Events are never free, and that’s a problem. Does the cached render bounds really need to subscribe to events for all the variables of interest? Consider now that hit test bounds and layout also have cached values. Every node in a UI tree would need to subscribe to a lot of events to keep it’s caches in order. The management, and dispatch, of these events, adds even more overhead.

Worse, these cached values aren’t always used. It would be pointless to calculate a value, thus subscribe to events, unless something actually wanted to use the value. It’s actually quite easy to build a caching system that ends up performing worse than if there we no caches at all!

In Fuse we use a third approach to alleviate this. Instead of dynamic events we hard-code some virtual functions for key caches. Things like InvalidateRenderBounds and OnRenderBoundsInvalidated. All cached values are calculated and cached lazily: after invalidation they are not calculated again until actually used.

This does wonders for efficiency, but at the expense of complexity.

Compiler help

There’s no avoiding the need for these caches. It’s just unfortunate there isn’t much language support to help. All this work feels mundane and repetitive. Each variable we use a variable the cache ends up having the same basic structure of either subscribing to messages or checking versions. Each time we set a variable we have the same basic emitting of events or incrementing versions.

This all feels like something a compiler could be doing for us in an efficient and safe manner. I’m not clear yet on what the syntax should be. Well, that’s not true, the ideal syntax would be something like:

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defn get_cache_branch = -> {
    return lazy_cache_calc( merge( measure(leaf), measure(cone) ) )
}

Where lazy_cache_calc sets up everything needed for cache: the events and subscriptions, or versions and checking, on the complete tree of dependencies. Though it seems like I might be asking for a bit much, this is essentially what reactive programming does. It’s just usually reserved for higher level programming.

I’ll have to investigate further.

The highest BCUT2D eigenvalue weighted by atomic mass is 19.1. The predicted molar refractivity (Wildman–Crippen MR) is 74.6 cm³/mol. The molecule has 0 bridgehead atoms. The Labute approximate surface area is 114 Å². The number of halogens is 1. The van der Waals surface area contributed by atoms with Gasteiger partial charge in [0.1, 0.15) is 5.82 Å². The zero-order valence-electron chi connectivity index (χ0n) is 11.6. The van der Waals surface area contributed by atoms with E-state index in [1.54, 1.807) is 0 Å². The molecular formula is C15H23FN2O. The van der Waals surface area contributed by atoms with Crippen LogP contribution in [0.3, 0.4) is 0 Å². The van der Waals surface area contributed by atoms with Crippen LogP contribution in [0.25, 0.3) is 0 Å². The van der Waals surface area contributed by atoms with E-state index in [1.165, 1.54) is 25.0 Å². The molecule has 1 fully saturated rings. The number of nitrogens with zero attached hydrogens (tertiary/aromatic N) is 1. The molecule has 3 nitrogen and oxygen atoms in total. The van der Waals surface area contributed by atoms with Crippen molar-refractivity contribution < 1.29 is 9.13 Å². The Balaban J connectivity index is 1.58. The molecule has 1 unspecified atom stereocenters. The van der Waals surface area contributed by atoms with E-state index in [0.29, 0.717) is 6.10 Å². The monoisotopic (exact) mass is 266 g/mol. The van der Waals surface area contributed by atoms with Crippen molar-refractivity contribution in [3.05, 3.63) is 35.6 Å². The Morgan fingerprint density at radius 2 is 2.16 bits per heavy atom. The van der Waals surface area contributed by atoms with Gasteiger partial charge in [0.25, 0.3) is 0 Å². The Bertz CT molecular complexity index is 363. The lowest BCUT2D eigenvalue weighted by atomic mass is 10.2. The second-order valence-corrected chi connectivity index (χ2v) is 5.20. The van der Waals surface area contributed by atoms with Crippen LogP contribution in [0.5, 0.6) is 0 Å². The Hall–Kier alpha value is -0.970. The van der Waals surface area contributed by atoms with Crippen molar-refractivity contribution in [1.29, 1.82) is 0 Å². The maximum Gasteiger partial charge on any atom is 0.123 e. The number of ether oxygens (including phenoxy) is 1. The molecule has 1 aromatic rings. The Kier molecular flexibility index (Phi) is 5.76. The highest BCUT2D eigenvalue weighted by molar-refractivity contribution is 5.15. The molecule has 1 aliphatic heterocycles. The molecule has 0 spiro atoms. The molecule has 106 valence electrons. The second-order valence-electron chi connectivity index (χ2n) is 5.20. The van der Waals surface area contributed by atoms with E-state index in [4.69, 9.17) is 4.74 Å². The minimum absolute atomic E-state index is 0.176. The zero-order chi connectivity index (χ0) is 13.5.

2 Comments

  1. Krzysiek

    Isn’t all of this caching and laziness provided out of the box by pure functional languages like Haskell? I never used Haskell in production, neither have I checked how efficient it is in caching (or memoizing) results of computations, but at least at first glance it seems like it would be the right tool for this task.

    On the other hand it is true that imperative languages are lacking in this regard. In my previous work I also stumbled upon this problem. We had hundreds of thousands of entities, each with dozen properties, that were displayed in lists, tables, and in graphical form. We used notifications to update the caches, but it was very error prone.

    My intuition tells me that it should be possible to build an elegant dependency tracking system that would allow automatic cache rebuilding on demand (i.e. lazily), but I never got to design it. If I did, it would probably turn out to be what Haskell has under the hood ;-)

    1. mortoray

      Memoization works on pure functions since it doesn’t have to consider state. You create a map from the input arguments to the calculation result. I’ve used this approach many times in imperative programming as well: anytime I have a pure function that is expensive.

      The situation I describe in the article involves a lot of state. These calculations span trees of UI elements, all with properties that can change at any time. Most of these have only one output value: they don’t have arguments which can adjust the result. The biggest issue here is watching for changes in the tree. It’d be like Haskell having to watch for dynamic changes in function code.

      Interestingly, in the layout engine in Fuse I use both approachs. The functions to calculate the size of the element take input arguments. It’s also a very expensive function so I need to cache it. In practice there are only about 3 variants for the arguments, so I have a small MRU memoization cache. It still has to listen for state changes though, but in this case I just clear the memoization cache entirely.